Reduce problems and calm your fears by keeping all plants out of the reach of children and pets as much as possible. Know the names of your plants so if one is ingested and you are concerned about poisoning you have the needed information for the doctor or vet.
A bit more information: Other kid and pet friendly plants include: Aluminum plant, Boston and birds nest fern cast iron plant, dragon tree and Janet Craig dracaenas, grape ivy, hoya (wax plant), jade plant, kalanchoe, lipstick plant, Norfolk Island pine, ponytail palm, sensitive plant, Swedish ivy, and wandering Jew. Increase your family’s gardening enjoyment by teaching children to never eat any part of a plant without the advice of a trusted and knowledgeable adult.
Need a break from all the holiday festivities? Put your family and some of those recycled materials and cast-aways to work by building your own terrarium.
All you need is a 2-liter bottle, well-drained potting mix, some small stones, shells or figurines and a few houseplants cuttings, small tropical plants, moss or other slow growing small scale plants.
Create the terrarium from a soda or water bottle heading to the recycling bin. Remove the label using a hairdryer set on low to melt the glue.
Use a pair of scissors or utility knife to cut the bottle into a base and cover. Make the bottom deep enough for planting. Slice several vertical cuts in the cover to make it easier to slide the top into the base.
Fill the base with a well-drained potting mix, plant, and then moisten the soil. Add a few decorative features and cover with the top of the bottle. Vent as needed.
A bit more information: For more detailed directions click here. And check out Bottle Biology at http://www.bottlebiology.org/ for more ways to put 2-liter bottles to work growing, composting and learning about science and the environment.
They Got To Me...
The two guys from A Great Big World stopped by the Mix studios to sing their hit, "Say Something" and it happened...I cried.
If you have not listened to the song yet...well...I suggest you do, but don't cry :( These guys are very nice and I wish them nothing but success!
I recently spent some time a La Reve...want to see what I enjoyed?
#yum #alist #wisn
A-List: Best French Cuisine
12 News Contributor Kidd O'Shea stops by La Reve, 2012 A-List winner for the
Which One Is Your Favorite?
I am getting a custom made suit from Richard Bennett at Mayfair and I need your help. Which one do you like best? Did you know that Richard Bennett makes tailor made suits? This means you will looking amazing this holiday season because you are wearing something that is made just for you. You will feel great knowing you look great and that is when you play great! Visit them today inside Mayfair and let them know I sent you.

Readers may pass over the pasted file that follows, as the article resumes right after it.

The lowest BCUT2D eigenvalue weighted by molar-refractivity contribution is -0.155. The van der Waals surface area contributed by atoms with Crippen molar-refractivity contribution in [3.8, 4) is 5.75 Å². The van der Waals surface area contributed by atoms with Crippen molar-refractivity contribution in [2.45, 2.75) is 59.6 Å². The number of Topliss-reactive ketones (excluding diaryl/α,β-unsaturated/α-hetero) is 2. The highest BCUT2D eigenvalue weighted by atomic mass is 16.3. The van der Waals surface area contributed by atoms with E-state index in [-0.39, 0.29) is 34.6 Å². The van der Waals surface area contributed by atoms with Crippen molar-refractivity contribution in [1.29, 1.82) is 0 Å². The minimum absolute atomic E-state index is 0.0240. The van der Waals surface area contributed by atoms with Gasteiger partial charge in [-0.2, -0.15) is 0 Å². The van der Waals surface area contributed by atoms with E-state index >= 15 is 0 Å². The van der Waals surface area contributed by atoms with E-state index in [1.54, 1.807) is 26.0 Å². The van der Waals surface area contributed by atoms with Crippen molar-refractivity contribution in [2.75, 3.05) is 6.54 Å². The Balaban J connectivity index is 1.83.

Which one is your favorite?
Create a Pest Management Calendar
Is your mailbox filling with next year's calendars? Put them to use managing pests in the garden.
No, I'm not talking about smashing insects with the rolled up calendar. Instead, use them to develop a pest-monitoring calendar for next year.
Take a few minutes to review this year's garden journal. Look for notes on any pest problems you encountered. Make a note to watch for these pests in next year's calendar. This helps with early detection; a key to successful control.
Consider adding notes about the weather and control measures you tried that were effective. Try using preventative eco-friendly measures like barriers and traps to prevent problems. Covering your cabbage, broccoli and cauliflower before the cabbageworm moths are active allows you to prevent damage.
Setting out shallow cans of stale beer will help you minimize feeding damage by slugs and snails during wet weather.
A bit more information: No garden journal? This is a good opportunity to create one that includes your growing successes, failures as well as pest problems. Use a spiral notebook, three-ring binder or computer calendar or spreadsheet. Just make it easy and fun. That way you are sure to keep recording, referencing and putting your gardening experiences to work.
For more gardening tips, how-to garden videos, podcasts and more, visit www.melindamyers.com.